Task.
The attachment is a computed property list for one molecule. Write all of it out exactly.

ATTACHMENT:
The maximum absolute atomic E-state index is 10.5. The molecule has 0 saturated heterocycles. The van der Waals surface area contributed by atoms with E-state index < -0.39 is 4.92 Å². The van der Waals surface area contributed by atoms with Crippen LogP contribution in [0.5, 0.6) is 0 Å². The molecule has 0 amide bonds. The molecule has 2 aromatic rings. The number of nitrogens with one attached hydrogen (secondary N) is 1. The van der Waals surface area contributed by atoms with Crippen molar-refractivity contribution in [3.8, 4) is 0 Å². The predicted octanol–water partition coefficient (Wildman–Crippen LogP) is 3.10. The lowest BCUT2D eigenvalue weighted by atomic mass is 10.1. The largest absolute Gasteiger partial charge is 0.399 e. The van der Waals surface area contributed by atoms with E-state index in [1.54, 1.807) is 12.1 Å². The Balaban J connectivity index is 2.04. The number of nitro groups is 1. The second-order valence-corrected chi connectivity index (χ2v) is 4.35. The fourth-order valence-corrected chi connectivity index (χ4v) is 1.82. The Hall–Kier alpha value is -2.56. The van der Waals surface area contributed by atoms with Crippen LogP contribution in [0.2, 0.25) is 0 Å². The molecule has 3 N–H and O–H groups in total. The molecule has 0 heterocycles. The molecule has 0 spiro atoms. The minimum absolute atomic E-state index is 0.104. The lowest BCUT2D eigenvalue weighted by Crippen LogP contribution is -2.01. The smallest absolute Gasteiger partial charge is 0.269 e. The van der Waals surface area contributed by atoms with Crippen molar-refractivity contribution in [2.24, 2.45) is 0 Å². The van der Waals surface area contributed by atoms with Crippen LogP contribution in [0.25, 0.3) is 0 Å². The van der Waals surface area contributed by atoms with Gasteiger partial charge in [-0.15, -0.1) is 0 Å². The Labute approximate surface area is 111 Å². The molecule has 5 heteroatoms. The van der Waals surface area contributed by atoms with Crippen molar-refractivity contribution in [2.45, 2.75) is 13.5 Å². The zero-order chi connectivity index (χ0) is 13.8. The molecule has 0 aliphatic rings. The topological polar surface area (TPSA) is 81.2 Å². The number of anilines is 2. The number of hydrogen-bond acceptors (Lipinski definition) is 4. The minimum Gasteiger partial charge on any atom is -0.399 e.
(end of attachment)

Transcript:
The maximum absolute atomic E-state index is 10.5. The molecule has 0 saturated heterocycles. The van der Waals surface area contributed by atoms with E-state index < -0.39 is 4.92 Å². The van der Waals surface area contributed by atoms with Crippen LogP contribution in [0.5, 0.6) is 0 Å². The molecule has 0 amide bonds. The molecule has 2 aromatic rings. The number of nitrogens with one attached hydrogen (secondary N) is 1. The van der Waals surface area contributed by atoms with Crippen molar-refractivity contribution in [3.8, 4) is 0 Å². The predicted octanol–water partition coefficient (Wildman–Crippen LogP) is 3.10. The lowest BCUT2D eigenvalue weighted by atomic mass is 10.1. The largest absolute Gasteiger partial charge is 0.399 e. The van der Waals surface area contributed by atoms with E-state index in [1.54, 1.807) is 12.1 Å². The Balaban J connectivity index is 2.04. The number of nitro groups is 1. The second-order valence-corrected chi connectivity index (χ2v) is 4.35. The fourth-order valence-corrected chi connectivity index (χ4v) is 1.82. The Hall–Kier alpha value is -2.56. The van der Waals surface area contributed by atoms with Crippen LogP contribution in [0.2, 0.25) is 0 Å². The molecule has 3 N–H and O–H groups in total. The molecule has 0 heterocycles. The molecule has 0 spiro atoms. The minimum absolute atomic E-state index is 0.104. The lowest BCUT2D eigenvalue weighted by Crippen LogP contribution is -2.01. The smallest absolute Gasteiger partial charge is 0.269 e. The van der Waals surface area contributed by atoms with Crippen molar-refractivity contribution in [2.24, 2.45) is 0 Å². The van der Waals surface area contributed by atoms with Crippen LogP contribution in [0.25, 0.3) is 0 Å². The van der Waals surface area contributed by atoms with Gasteiger partial charge in [-0.15, -0.1) is 0 Å². The Labute approximate surface area is 111 Å². The molecule has 5 heteroatoms. The van der Waals surface area contributed by atoms with Crippen molar-refractivity contribution in [2.45, 2.75) is 13.5 Å². The zero-order chi connectivity index (χ0) is 13.8. The molecule has 0 aliphatic rings. The topological polar surface area (TPSA) is 81.2 Å². The number of anilines is 2. The number of hydrogen-bond acceptors (Lipinski definition) is 4. The minimum Gasteiger partial charge on any atom is -0.399 e.